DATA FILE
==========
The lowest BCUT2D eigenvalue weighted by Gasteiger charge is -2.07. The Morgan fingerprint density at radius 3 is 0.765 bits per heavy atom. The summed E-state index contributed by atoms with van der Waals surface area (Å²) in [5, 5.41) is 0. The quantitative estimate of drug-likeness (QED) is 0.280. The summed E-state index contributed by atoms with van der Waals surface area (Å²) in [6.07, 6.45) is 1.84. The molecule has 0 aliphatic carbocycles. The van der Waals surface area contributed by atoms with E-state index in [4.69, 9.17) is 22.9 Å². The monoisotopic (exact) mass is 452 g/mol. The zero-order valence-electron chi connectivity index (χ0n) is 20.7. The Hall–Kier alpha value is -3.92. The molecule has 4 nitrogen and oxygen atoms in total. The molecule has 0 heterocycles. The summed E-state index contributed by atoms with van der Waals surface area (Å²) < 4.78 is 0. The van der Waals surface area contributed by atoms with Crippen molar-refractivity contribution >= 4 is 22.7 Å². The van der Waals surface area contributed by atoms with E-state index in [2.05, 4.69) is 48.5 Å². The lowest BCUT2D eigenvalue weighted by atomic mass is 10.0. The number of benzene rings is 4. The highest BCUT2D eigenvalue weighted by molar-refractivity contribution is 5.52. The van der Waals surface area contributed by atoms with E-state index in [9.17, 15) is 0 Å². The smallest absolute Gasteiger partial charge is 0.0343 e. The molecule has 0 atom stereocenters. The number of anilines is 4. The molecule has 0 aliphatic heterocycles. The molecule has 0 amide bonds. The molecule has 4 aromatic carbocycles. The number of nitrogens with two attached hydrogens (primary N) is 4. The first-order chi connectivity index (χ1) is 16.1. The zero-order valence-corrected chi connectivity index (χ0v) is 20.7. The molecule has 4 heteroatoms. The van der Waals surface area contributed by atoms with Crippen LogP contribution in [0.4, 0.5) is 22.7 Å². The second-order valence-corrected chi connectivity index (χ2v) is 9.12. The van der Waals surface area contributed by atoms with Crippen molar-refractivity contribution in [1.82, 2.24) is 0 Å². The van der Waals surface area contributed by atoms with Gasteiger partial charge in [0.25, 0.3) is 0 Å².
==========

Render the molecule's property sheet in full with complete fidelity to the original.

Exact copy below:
The lowest BCUT2D eigenvalue weighted by Gasteiger charge is -2.07. The Morgan fingerprint density at radius 3 is 0.765 bits per heavy atom. The summed E-state index contributed by atoms with van der Waals surface area (Å²) in [5, 5.41) is 0. The quantitative estimate of drug-likeness (QED) is 0.280. The summed E-state index contributed by atoms with van der Waals surface area (Å²) in [6.07, 6.45) is 1.84. The molecule has 0 aliphatic carbocycles. The van der Waals surface area contributed by atoms with E-state index in [4.69, 9.17) is 22.9 Å². The monoisotopic (exact) mass is 452 g/mol. The zero-order valence-electron chi connectivity index (χ0n) is 20.7. The Hall–Kier alpha value is -3.92. The molecule has 4 nitrogen and oxygen atoms in total. The molecule has 0 heterocycles. The summed E-state index contributed by atoms with van der Waals surface area (Å²) < 4.78 is 0. The van der Waals surface area contributed by atoms with Crippen molar-refractivity contribution >= 4 is 22.7 Å². The van der Waals surface area contributed by atoms with E-state index in [2.05, 4.69) is 48.5 Å². The lowest BCUT2D eigenvalue weighted by atomic mass is 10.0. The number of benzene rings is 4. The highest BCUT2D eigenvalue weighted by molar-refractivity contribution is 5.52. The van der Waals surface area contributed by atoms with E-state index in [9.17, 15) is 0 Å². The smallest absolute Gasteiger partial charge is 0.0343 e. The molecule has 0 atom stereocenters. The number of anilines is 4. The molecule has 0 aliphatic heterocycles. The molecule has 0 amide bonds. The molecule has 4 aromatic carbocycles. The number of nitrogens with two attached hydrogens (primary N) is 4. The first-order chi connectivity index (χ1) is 16.1. The zero-order valence-corrected chi connectivity index (χ0v) is 20.7. The molecule has 4 heteroatoms. The van der Waals surface area contributed by atoms with Crippen LogP contribution in [0.4, 0.5) is 22.7 Å². The second-order valence-corrected chi connectivity index (χ2v) is 9.12. The van der Waals surface area contributed by atoms with Crippen molar-refractivity contribution in [1.82, 2.24) is 0 Å². The van der Waals surface area contributed by atoms with Gasteiger partial charge in [0.25, 0.3) is 0 Å².